Round The World and other travels

A frequent flyer's collection of trip diaries

June 2013: West Sussex

This trip was the latest application of a technique that I had found myself using more and more: flying to a thoroughly familiar airport and then heading off in an unconventional direction. Previous examples included flying to Barajas airport in Spain and visiting Toledo rather than Madrid, and flying to Schiphol airport in the Netherlands for the purpose of seeing The Hague rather than Amsterdam. In this instance, the plan was to fly to London Gatwick and then eschew the big-city buzz of the UK capital and the seaside attractions of Brighton in favour of a drive around the lesser-known county of West Sussex. More specifically, my main objectives were Arundel and Chichester.


Arundel is a small and pleasant market town situated on the banks of the River Arun in the South Downs. In spite of its diminutive size, the town is home to both a famous castle and a cathedral. The former is without doubt the standout attraction: dating from the reign of William the Conqueror, Arundel Castle has been the seat of the Dukes of Norfolk for over 400 years. One of the current duke's ancestors, Thomas Howard, led the English army that defeated invading Scots (including King James IV) at Flodden, Northumberland, in 1513. To this day, the family's coat of arms contains a version of the royal coat of arms of Scotland that has been modified to show an arrow piercing the mouth of the lion rampant.

The visitor can easily spend a couple of hours or more at the castle. As well as seeing the main rooms of the interior, some of which are on a breathtakingly grand scale, other attractions include the castle keep, the extensive formal gardens and grounds, and the Fitzalan Chapel (see below).

The streets of the town made for a pleasant stroll on a warm and sunny afternoon in early summer:

The second most notable building is the cathedral which, although not particularly old (it was dedicated as a church in 1873), is in the French Gothic style that is more suggestive of the 14th century. As such, it is a quite magnificent tribute to that long-gone age. It was raised to the status of cathedral in 1965 on creation of the Roman Catholic diocese of Arundel and Brighton.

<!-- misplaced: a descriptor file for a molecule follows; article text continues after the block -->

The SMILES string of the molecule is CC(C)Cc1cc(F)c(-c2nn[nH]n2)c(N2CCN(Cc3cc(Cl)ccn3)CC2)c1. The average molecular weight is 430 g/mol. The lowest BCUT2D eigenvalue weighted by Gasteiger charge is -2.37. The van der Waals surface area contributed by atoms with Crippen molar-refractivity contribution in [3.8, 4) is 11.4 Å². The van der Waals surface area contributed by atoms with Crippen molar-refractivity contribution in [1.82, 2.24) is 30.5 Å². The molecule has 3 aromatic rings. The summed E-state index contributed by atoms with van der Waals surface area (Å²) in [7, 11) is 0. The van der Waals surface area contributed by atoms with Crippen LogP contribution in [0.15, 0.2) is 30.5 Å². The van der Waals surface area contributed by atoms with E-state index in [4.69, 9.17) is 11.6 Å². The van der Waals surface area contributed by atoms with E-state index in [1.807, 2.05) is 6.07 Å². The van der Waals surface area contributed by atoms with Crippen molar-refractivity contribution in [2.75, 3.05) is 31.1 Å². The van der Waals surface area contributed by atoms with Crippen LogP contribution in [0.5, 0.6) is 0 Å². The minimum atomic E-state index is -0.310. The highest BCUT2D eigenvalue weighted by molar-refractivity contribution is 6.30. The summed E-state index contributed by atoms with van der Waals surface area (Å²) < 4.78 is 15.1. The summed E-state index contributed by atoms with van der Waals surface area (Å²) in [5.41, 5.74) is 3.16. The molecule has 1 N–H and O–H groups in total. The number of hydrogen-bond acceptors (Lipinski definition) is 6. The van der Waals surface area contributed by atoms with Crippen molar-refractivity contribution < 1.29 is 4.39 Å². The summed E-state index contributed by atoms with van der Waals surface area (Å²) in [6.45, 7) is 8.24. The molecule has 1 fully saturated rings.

Arundel contains another remarkable ecclesiastical structure in the shape of a genuinely ancient church building that has been split into two parts and two denominations, divided by a locked iron grille! This bizarre arrangement came about in the time of Henry VIII, when the church's original chancel and sanctuary were sold to the Duke of Norfolk to become the Fitzalan Chapel. This became part of the castle property and retained its adherence to Rome; it can be visited today by anyone with a ticket for the castle grounds. The western end of the building became St Nicholas' Parish Church in the Church of England, which can be entered directly from London Road in Arundel.

St Nicholas' Parish Church (C of E)   The Fitzalan Chapel (RC)
  "Oh, East is East and West is West, and never the twain shall meet ..."
Rudyard Kipling
RIGHT: Looking eastwards from St Nicholas' to the "other side"


Despite its non-central location close to neighbouring Hampshire, Chichester is the administrative capital of West Sussex. With fewer than 25,000 inhabitants, it is a particularly small place to have city status, which may perhaps have been granted on the strength of its principal attraction, the medieval cathedral dating from 1075. The building has a mixture of Norman and Gothic features and, uniquely for one of England's ancient cathedrals, it boasts a free-standing bell tower. Leonard Bernstein composed his Chichester Psalms for the cathedral.

Other Chichester attractions include Bishop's Palace Gardens, the Chichester Cross monument, Pallant House Gallery and a healthy dose of Georgian architecture.


This wasn't part of my original plan, but I dropped in on Sunday afternoon for a quick look as I realised that I had some extra time on my hands when about to leave for the airport.

Base: Hilton Avisford Park, Arundel